Monday, December 13, 2010
Vixen by Jillian Larkin Review
Every girl wants what she can’t have. Seventeen-year-old Gloria Carmody wants the flapper lifestyle—and the bobbed hair, cigarettes, and music-filled nights that go with it. Now that she’s engaged to Sebastian Grey, scion of one of Chicago’s most powerful families, Gloria’s party days are over before they’ve even begun . . . or are they?
Clara Knowles, Gloria’s goody-two-shoes cousin, has arrived to make sure the high-society wedding comes off without a hitch—but Clara isn’t as lily-white as she appears. Seems she has some dirty little secrets of her own that she’ll do anything to keep hidden. . . .
Lorraine Dyer, Gloria’s social-climbing best friend, is tired of living in Gloria’s shadow. When Lorraine’s envy spills over into desperate spite, no one is safe. And someone’s going to be very sorry. . . .
From debut author Jillian Larkin, VIXEN is the first novel in the sexy, dangerous, and ridiculously romantic new series set in the Roaring Twenties . . . when anything goes.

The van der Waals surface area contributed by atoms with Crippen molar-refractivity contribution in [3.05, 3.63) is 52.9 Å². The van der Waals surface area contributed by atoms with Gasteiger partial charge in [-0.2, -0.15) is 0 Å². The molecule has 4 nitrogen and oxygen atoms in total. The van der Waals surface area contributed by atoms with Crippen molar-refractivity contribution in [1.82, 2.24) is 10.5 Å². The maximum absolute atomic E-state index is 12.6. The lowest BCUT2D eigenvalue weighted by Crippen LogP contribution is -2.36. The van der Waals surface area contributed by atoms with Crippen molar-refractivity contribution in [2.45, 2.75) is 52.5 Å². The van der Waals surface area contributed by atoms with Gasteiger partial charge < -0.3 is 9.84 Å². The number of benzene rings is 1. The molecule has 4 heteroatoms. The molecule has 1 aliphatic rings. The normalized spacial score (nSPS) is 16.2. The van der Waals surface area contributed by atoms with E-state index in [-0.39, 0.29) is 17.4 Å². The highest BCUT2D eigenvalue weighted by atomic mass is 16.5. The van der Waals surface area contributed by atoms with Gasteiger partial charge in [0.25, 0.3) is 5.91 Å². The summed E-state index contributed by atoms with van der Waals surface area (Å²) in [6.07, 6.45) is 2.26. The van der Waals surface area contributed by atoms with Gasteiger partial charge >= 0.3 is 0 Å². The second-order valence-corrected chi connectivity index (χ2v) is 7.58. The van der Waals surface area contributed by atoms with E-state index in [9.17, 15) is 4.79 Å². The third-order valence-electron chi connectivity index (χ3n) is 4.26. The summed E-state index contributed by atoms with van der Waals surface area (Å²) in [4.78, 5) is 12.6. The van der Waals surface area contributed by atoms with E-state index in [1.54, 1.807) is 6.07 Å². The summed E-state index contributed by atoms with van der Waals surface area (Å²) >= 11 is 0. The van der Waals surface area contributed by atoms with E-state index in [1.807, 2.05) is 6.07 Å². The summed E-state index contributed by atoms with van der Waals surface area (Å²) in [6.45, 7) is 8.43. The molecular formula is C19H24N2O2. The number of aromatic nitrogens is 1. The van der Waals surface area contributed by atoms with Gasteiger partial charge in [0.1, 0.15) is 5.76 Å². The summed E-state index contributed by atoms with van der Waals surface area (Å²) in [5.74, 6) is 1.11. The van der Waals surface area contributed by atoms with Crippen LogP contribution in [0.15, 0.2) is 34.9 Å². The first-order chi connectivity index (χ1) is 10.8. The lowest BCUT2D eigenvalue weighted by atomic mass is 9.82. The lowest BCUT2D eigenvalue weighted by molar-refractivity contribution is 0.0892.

My Take: I liked the concept of this book; the changing from Victorian to Flapper era. Three girls are introduced in this book; Clara, Gloria and Lorraine. Clara has a secret past and has been sent to assist with Gloria's trip to the alter. Gloria, is a pampered rich girl who decides to sow her wild oats before beginning her marriage of convenience. Lorraine is Gloria's best friend.
Each character is introduced to the underground world of Chicago's forbidden clubs that include the prohibited alcoholic beverage, colored bands, and the mob. Each character responds differently. The story line is cleanly addressed and there is a clear ending with the option of subsequent books to follow the paths of these girls.
My problem was character development. I just didn't ever get to a point that I really liked any of the characters. I felt like I knew Clara better than the others, but I ended the book not really caring about any of them a whole lot.
The Flapper lingo is new but not distracting. I didn't really understand the significance of becoming Flapper except foregoing the standard Victorian norm. I think I would have felt like the story was more cohesive if I understood the significance of becoming a Flapper which might explain the decisions that each girl makes in response.
Still, this is the first book in a series. I would still be interested to see where the story continues and I want to know the characters better.